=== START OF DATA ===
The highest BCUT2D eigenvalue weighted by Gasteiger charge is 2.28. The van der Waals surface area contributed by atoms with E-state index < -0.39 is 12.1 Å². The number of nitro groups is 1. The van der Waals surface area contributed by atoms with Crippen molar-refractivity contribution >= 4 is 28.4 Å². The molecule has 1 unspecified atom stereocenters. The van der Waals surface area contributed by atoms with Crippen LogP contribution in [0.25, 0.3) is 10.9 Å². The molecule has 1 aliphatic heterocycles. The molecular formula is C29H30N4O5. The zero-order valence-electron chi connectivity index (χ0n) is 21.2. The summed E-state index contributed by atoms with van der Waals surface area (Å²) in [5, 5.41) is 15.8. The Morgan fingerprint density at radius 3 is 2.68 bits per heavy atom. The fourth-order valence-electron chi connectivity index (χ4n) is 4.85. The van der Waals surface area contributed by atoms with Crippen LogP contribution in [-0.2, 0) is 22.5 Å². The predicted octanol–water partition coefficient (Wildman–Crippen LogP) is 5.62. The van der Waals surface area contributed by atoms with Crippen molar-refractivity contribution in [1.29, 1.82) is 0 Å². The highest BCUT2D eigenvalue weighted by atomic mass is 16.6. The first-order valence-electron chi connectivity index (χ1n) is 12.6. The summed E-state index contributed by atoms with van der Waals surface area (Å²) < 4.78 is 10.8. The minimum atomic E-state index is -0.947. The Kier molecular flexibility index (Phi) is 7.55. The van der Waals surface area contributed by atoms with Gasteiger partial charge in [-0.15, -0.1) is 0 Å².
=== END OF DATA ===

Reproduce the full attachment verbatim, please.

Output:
The highest BCUT2D eigenvalue weighted by Gasteiger charge is 2.28. The van der Waals surface area contributed by atoms with E-state index < -0.39 is 12.1 Å². The number of nitro groups is 1. The van der Waals surface area contributed by atoms with Crippen molar-refractivity contribution >= 4 is 28.4 Å². The molecule has 1 unspecified atom stereocenters. The van der Waals surface area contributed by atoms with Crippen LogP contribution in [0.25, 0.3) is 10.9 Å². The molecule has 1 aliphatic heterocycles. The molecular formula is C29H30N4O5. The zero-order valence-electron chi connectivity index (χ0n) is 21.2. The summed E-state index contributed by atoms with van der Waals surface area (Å²) in [5, 5.41) is 15.8. The Morgan fingerprint density at radius 3 is 2.68 bits per heavy atom. The fourth-order valence-electron chi connectivity index (χ4n) is 4.85. The van der Waals surface area contributed by atoms with Crippen LogP contribution in [-0.2, 0) is 22.5 Å². The predicted octanol–water partition coefficient (Wildman–Crippen LogP) is 5.62. The van der Waals surface area contributed by atoms with Crippen molar-refractivity contribution in [1.29, 1.82) is 0 Å². The highest BCUT2D eigenvalue weighted by atomic mass is 16.6. The first-order valence-electron chi connectivity index (χ1n) is 12.6. The summed E-state index contributed by atoms with van der Waals surface area (Å²) < 4.78 is 10.8. The minimum atomic E-state index is -0.947. The Kier molecular flexibility index (Phi) is 7.55. The van der Waals surface area contributed by atoms with Gasteiger partial charge in [-0.15, -0.1) is 0 Å².